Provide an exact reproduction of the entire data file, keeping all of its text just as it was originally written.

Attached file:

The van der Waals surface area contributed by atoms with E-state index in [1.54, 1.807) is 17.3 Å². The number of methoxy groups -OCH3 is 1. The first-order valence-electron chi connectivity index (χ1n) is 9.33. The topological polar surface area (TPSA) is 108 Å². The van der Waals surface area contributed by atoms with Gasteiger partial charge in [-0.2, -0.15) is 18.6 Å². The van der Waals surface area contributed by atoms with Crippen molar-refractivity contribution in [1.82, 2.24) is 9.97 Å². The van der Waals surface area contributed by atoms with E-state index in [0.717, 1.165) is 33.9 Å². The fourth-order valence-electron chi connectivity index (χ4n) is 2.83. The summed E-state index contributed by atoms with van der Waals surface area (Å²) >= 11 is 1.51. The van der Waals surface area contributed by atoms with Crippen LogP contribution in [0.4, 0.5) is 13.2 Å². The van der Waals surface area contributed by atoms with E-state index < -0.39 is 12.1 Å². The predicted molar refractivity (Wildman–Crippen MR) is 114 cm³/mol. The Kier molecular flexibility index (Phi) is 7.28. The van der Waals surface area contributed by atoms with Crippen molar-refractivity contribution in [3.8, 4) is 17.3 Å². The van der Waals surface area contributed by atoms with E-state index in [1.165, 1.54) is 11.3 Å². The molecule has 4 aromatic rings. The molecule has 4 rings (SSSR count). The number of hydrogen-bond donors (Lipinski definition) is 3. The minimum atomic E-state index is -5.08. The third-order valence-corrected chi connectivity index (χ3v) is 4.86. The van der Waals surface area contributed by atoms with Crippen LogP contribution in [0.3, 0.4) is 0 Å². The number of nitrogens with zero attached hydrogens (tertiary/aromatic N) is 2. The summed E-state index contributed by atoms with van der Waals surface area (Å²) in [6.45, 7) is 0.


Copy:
The van der Waals surface area contributed by atoms with E-state index in [1.54, 1.807) is 17.3 Å². The number of methoxy groups -OCH3 is 1. The first-order valence-electron chi connectivity index (χ1n) is 9.33. The topological polar surface area (TPSA) is 108 Å². The van der Waals surface area contributed by atoms with Gasteiger partial charge in [-0.2, -0.15) is 18.6 Å². The van der Waals surface area contributed by atoms with Crippen molar-refractivity contribution in [1.82, 2.24) is 9.97 Å². The van der Waals surface area contributed by atoms with E-state index in [0.717, 1.165) is 33.9 Å². The fourth-order valence-electron chi connectivity index (χ4n) is 2.83. The summed E-state index contributed by atoms with van der Waals surface area (Å²) >= 11 is 1.51. The van der Waals surface area contributed by atoms with Crippen LogP contribution in [0.4, 0.5) is 13.2 Å². The van der Waals surface area contributed by atoms with E-state index < -0.39 is 12.1 Å². The predicted molar refractivity (Wildman–Crippen MR) is 114 cm³/mol. The Kier molecular flexibility index (Phi) is 7.28. The van der Waals surface area contributed by atoms with Crippen molar-refractivity contribution in [3.8, 4) is 17.3 Å². The van der Waals surface area contributed by atoms with E-state index in [1.165, 1.54) is 11.3 Å². The molecule has 4 aromatic rings. The molecule has 4 rings (SSSR count). The number of hydrogen-bond donors (Lipinski definition) is 3. The minimum atomic E-state index is -5.08. The third-order valence-corrected chi connectivity index (χ3v) is 4.86. The van der Waals surface area contributed by atoms with Crippen LogP contribution in [0.3, 0.4) is 0 Å². The number of nitrogens with zero attached hydrogens (tertiary/aromatic N) is 2. The summed E-state index contributed by atoms with van der Waals surface area (Å²) in [6.45, 7) is 0.